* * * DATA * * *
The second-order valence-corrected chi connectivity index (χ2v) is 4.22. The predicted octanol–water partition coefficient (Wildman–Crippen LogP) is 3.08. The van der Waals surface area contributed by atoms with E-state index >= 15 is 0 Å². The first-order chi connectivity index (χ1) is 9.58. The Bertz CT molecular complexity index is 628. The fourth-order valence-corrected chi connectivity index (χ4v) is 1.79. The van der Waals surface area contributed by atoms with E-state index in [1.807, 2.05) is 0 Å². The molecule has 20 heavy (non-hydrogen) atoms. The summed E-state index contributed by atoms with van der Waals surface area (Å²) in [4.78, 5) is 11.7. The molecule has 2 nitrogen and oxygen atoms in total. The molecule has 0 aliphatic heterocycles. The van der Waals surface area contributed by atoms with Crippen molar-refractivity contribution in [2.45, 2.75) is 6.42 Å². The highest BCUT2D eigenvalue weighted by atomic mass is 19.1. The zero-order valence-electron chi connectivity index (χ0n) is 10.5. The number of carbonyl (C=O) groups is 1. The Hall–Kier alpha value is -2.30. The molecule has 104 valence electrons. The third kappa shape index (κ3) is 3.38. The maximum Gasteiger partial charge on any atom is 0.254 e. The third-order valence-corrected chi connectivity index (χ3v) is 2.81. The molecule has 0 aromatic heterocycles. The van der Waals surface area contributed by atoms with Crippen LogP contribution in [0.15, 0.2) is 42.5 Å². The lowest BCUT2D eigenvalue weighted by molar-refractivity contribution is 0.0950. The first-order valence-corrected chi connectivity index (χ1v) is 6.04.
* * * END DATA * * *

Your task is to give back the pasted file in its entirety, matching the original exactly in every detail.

The second-order valence-corrected chi connectivity index (χ2v) is 4.22. The predicted octanol–water partition coefficient (Wildman–Crippen LogP) is 3.08. The van der Waals surface area contributed by atoms with E-state index >= 15 is 0 Å². The first-order chi connectivity index (χ1) is 9.58. The Bertz CT molecular complexity index is 628. The fourth-order valence-corrected chi connectivity index (χ4v) is 1.79. The van der Waals surface area contributed by atoms with E-state index in [1.807, 2.05) is 0 Å². The molecule has 20 heavy (non-hydrogen) atoms. The summed E-state index contributed by atoms with van der Waals surface area (Å²) in [4.78, 5) is 11.7. The molecule has 2 nitrogen and oxygen atoms in total. The molecule has 0 aliphatic heterocycles. The van der Waals surface area contributed by atoms with Crippen molar-refractivity contribution in [2.45, 2.75) is 6.42 Å². The highest BCUT2D eigenvalue weighted by atomic mass is 19.1. The zero-order valence-electron chi connectivity index (χ0n) is 10.5. The number of carbonyl (C=O) groups is 1. The Hall–Kier alpha value is -2.30. The molecule has 104 valence electrons. The third kappa shape index (κ3) is 3.38. The maximum Gasteiger partial charge on any atom is 0.254 e. The third-order valence-corrected chi connectivity index (χ3v) is 2.81. The molecule has 0 aromatic heterocycles. The van der Waals surface area contributed by atoms with Crippen LogP contribution in [0.15, 0.2) is 42.5 Å². The lowest BCUT2D eigenvalue weighted by molar-refractivity contribution is 0.0950. The first-order valence-corrected chi connectivity index (χ1v) is 6.04.